Simon Sinek has a simple but powerful model for inspirational leadership all starting with a golden circle and the question "Why?"
His examples include Apple, Martin Luther King, and the Wright brothers.
His examples include Apple, Martin Luther King, and the Wright brothers.
Thursday, December 20, 2012
Wednesday, December 19, 2012
Facebook COO Sheryl Sandberg looks at why a smaller percentage of women than men reach the top of their professions -- and offers 3 powerful pieces of advice to women aiming for the C-suite.
Tuesday, December 18, 2012
As a start-up gets off the ground, it has a short-lived opportunity to decide how it wants to do business. With each new hire company culture becomes more entrenched and somewhere after two dozen employees, it tends to cement.
Establish a set of genuine values before your start-up gets too complex.
Articulate a coherent philosophy about who you are and how you will work. Also be clear about who you aren’t and what you won’t do. This will make decisions easier and ultimately improve results. Rather than analyzing each new decision afresh, you’ll have a common foundation from which to make them. If you don’t do this deliberately when your organisation is young, the culture will (often rigidly) form itself. Companies that do not appear to have strong core philosophies, or that abandon them, tend to wander.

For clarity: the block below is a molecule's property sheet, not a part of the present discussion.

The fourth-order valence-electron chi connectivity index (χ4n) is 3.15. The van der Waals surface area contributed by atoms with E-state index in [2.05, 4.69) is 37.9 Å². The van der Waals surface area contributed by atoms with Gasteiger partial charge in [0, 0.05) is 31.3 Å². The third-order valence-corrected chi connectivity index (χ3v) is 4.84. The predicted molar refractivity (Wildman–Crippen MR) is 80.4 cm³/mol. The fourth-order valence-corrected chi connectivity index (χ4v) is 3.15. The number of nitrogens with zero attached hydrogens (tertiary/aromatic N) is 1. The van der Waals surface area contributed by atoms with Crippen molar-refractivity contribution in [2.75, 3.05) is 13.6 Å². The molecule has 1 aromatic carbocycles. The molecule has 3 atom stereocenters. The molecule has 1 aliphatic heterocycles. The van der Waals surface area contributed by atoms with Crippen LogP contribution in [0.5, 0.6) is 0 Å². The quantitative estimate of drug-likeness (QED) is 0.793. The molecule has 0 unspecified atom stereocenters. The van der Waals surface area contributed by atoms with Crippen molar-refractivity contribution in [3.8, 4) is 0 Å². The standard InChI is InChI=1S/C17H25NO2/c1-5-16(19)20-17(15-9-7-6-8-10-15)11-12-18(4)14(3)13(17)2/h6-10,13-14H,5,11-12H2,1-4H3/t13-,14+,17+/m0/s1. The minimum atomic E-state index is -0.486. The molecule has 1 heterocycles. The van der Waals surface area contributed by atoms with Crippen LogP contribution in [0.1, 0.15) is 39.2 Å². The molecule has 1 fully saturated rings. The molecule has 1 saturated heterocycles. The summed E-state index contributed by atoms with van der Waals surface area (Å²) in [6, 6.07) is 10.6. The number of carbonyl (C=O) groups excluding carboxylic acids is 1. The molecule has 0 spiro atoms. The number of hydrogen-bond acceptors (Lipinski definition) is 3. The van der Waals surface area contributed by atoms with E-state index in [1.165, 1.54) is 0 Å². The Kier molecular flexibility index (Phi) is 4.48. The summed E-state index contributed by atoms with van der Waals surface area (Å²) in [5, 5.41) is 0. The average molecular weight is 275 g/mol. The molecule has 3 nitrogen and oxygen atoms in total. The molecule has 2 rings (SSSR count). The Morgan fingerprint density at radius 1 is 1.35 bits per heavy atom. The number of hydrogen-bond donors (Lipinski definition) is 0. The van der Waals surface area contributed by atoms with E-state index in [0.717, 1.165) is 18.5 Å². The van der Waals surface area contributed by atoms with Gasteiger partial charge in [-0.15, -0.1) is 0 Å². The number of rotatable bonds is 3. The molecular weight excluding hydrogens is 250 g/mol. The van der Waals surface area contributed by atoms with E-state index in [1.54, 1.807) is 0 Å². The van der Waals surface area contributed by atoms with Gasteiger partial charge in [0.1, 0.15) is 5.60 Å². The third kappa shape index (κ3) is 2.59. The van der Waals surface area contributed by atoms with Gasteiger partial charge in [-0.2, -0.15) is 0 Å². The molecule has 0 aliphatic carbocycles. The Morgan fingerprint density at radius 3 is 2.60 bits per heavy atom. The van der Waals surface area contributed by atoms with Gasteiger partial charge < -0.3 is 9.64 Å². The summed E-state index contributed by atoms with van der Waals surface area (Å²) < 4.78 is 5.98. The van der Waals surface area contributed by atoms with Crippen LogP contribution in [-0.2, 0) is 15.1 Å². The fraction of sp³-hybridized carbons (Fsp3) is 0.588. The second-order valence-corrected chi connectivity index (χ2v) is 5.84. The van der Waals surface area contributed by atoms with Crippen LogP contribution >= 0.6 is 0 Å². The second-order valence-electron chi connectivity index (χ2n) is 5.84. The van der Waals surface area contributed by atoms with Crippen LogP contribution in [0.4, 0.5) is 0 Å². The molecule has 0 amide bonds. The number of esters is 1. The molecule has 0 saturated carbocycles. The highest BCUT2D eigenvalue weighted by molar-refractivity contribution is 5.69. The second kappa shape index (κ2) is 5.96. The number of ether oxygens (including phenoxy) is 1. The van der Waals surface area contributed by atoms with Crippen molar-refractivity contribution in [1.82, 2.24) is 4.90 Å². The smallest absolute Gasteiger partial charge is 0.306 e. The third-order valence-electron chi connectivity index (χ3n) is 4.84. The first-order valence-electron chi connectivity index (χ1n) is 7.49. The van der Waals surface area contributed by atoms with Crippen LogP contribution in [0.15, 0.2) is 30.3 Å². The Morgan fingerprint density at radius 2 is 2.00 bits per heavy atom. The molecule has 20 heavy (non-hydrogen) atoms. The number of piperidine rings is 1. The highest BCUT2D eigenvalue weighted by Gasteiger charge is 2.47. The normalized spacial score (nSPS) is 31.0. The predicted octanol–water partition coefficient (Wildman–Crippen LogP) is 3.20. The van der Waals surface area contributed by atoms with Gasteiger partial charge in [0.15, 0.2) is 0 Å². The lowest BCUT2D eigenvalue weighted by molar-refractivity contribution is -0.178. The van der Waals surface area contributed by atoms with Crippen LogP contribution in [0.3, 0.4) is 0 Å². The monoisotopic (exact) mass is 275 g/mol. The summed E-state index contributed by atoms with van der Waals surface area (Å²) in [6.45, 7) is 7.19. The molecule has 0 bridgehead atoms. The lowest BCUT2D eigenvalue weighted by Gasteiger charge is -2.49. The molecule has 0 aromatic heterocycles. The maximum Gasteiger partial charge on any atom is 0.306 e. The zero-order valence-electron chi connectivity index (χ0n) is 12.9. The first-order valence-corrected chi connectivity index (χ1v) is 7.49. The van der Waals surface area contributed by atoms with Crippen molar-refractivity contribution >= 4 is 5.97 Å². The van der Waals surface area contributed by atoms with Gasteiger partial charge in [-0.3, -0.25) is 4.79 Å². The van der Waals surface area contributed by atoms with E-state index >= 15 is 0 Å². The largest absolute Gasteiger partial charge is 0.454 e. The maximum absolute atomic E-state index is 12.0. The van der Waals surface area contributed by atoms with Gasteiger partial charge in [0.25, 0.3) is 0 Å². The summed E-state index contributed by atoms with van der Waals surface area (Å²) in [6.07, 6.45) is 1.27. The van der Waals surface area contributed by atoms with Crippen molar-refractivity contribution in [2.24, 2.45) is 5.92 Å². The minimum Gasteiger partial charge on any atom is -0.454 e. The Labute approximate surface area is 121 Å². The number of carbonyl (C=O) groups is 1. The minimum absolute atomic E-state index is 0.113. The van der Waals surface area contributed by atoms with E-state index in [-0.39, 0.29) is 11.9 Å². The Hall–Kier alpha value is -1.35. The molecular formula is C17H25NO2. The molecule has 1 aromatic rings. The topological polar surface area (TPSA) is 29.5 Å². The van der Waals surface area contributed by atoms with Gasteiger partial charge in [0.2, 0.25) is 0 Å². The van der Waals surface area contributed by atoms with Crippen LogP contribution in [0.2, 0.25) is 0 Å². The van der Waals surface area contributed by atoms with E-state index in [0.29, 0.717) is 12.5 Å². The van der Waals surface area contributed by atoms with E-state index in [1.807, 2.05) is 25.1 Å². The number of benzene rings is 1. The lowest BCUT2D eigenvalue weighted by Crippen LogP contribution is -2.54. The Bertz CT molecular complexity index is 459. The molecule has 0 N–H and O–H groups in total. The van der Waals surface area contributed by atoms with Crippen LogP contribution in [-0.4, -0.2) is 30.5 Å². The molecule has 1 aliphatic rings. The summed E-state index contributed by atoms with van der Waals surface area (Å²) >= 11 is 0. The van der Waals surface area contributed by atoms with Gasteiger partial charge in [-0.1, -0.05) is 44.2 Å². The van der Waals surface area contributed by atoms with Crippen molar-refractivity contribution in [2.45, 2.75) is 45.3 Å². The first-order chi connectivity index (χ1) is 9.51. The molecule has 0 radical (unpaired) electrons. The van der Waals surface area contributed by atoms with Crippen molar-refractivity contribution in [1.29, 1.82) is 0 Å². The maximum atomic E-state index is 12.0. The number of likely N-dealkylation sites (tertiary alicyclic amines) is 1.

Your philosophy is your corporate constitution and one of the most valuable pieces of IP you'll create.
Adapted from “Four Things to Get Right When Starting a Company” by Bruce Gibney and Ken Howery - http://blogs.hbr.org/cs/2012/05/four_things_to_get_right_when.html
Monday, December 17, 2012
The Leadership Challenge, says the new crop of technology CEOs are changing the dynamics of corporate leadership.
Friday, December 14, 2012
Thursday, December 13, 2012
Wednesday, December 12, 2012
Tuesday, December 11, 2012
Monday, December 10, 2012
Friday, December 07, 2012
Thursday, December 06, 2012
Lessons on the importance of company culture and clear values:
Lesson 1: Hierarchy and respect are not mutually exclusive